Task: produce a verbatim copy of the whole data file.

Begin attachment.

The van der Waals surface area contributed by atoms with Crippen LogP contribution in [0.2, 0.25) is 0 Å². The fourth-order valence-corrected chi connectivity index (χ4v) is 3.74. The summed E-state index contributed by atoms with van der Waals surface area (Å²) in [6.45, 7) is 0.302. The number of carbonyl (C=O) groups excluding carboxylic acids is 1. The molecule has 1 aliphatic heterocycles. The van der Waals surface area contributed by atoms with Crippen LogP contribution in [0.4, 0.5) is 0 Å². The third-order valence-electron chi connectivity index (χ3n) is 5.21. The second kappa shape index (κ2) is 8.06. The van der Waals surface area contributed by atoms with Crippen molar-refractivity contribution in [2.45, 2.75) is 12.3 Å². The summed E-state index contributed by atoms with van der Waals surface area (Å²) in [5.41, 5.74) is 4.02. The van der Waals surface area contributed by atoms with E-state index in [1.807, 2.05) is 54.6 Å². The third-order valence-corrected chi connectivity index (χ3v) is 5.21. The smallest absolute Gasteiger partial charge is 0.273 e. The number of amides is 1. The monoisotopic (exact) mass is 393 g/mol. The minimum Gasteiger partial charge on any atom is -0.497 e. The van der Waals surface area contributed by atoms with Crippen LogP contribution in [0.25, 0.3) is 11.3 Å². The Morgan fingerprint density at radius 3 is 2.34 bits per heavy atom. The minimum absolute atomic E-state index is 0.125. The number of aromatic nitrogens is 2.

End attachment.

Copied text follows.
The van der Waals surface area contributed by atoms with Crippen LogP contribution in [0.2, 0.25) is 0 Å². The fourth-order valence-corrected chi connectivity index (χ4v) is 3.74. The summed E-state index contributed by atoms with van der Waals surface area (Å²) in [6.45, 7) is 0.302. The number of carbonyl (C=O) groups excluding carboxylic acids is 1. The molecule has 1 aliphatic heterocycles. The van der Waals surface area contributed by atoms with Crippen LogP contribution in [0.4, 0.5) is 0 Å². The third-order valence-electron chi connectivity index (χ3n) is 5.21. The second kappa shape index (κ2) is 8.06. The van der Waals surface area contributed by atoms with Crippen molar-refractivity contribution in [2.45, 2.75) is 12.3 Å². The summed E-state index contributed by atoms with van der Waals surface area (Å²) in [5.41, 5.74) is 4.02. The van der Waals surface area contributed by atoms with E-state index in [1.807, 2.05) is 54.6 Å². The third-order valence-corrected chi connectivity index (χ3v) is 5.21. The smallest absolute Gasteiger partial charge is 0.273 e. The number of amides is 1. The monoisotopic (exact) mass is 393 g/mol. The minimum Gasteiger partial charge on any atom is -0.497 e. The van der Waals surface area contributed by atoms with Crippen LogP contribution in [0.25, 0.3) is 11.3 Å². The Morgan fingerprint density at radius 3 is 2.34 bits per heavy atom. The minimum absolute atomic E-state index is 0.125. The number of aromatic nitrogens is 2.